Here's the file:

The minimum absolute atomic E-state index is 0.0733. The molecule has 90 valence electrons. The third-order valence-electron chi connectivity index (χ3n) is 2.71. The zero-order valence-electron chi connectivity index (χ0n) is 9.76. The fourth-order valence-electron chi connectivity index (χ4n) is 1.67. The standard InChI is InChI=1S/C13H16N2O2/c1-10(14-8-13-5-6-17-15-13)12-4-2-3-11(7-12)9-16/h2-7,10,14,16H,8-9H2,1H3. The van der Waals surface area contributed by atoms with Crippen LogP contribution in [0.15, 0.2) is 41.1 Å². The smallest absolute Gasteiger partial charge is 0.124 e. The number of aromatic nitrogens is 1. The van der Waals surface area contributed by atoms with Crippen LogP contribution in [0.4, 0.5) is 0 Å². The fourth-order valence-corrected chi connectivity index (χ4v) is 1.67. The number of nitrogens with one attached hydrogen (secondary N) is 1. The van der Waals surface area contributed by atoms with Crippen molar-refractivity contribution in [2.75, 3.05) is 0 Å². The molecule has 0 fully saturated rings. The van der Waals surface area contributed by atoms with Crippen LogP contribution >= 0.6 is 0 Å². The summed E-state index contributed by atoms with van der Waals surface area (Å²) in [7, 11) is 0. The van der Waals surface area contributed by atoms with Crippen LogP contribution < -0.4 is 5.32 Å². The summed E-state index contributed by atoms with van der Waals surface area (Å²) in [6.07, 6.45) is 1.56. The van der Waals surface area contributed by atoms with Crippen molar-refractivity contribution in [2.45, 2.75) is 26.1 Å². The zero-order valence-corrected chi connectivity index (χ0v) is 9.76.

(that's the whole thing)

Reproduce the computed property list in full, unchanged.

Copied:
The minimum absolute atomic E-state index is 0.0733. The molecule has 90 valence electrons. The third-order valence-electron chi connectivity index (χ3n) is 2.71. The zero-order valence-electron chi connectivity index (χ0n) is 9.76. The fourth-order valence-electron chi connectivity index (χ4n) is 1.67. The standard InChI is InChI=1S/C13H16N2O2/c1-10(14-8-13-5-6-17-15-13)12-4-2-3-11(7-12)9-16/h2-7,10,14,16H,8-9H2,1H3. The van der Waals surface area contributed by atoms with Crippen LogP contribution in [0.15, 0.2) is 41.1 Å². The smallest absolute Gasteiger partial charge is 0.124 e. The number of aromatic nitrogens is 1. The van der Waals surface area contributed by atoms with Crippen LogP contribution in [0.4, 0.5) is 0 Å². The fourth-order valence-corrected chi connectivity index (χ4v) is 1.67. The number of nitrogens with one attached hydrogen (secondary N) is 1. The van der Waals surface area contributed by atoms with Crippen molar-refractivity contribution in [2.75, 3.05) is 0 Å². The molecule has 0 fully saturated rings. The van der Waals surface area contributed by atoms with Crippen LogP contribution >= 0.6 is 0 Å². The summed E-state index contributed by atoms with van der Waals surface area (Å²) in [7, 11) is 0. The van der Waals surface area contributed by atoms with Crippen LogP contribution < -0.4 is 5.32 Å². The summed E-state index contributed by atoms with van der Waals surface area (Å²) in [6.07, 6.45) is 1.56. The van der Waals surface area contributed by atoms with Crippen molar-refractivity contribution in [2.45, 2.75) is 26.1 Å². The zero-order valence-corrected chi connectivity index (χ0v) is 9.76.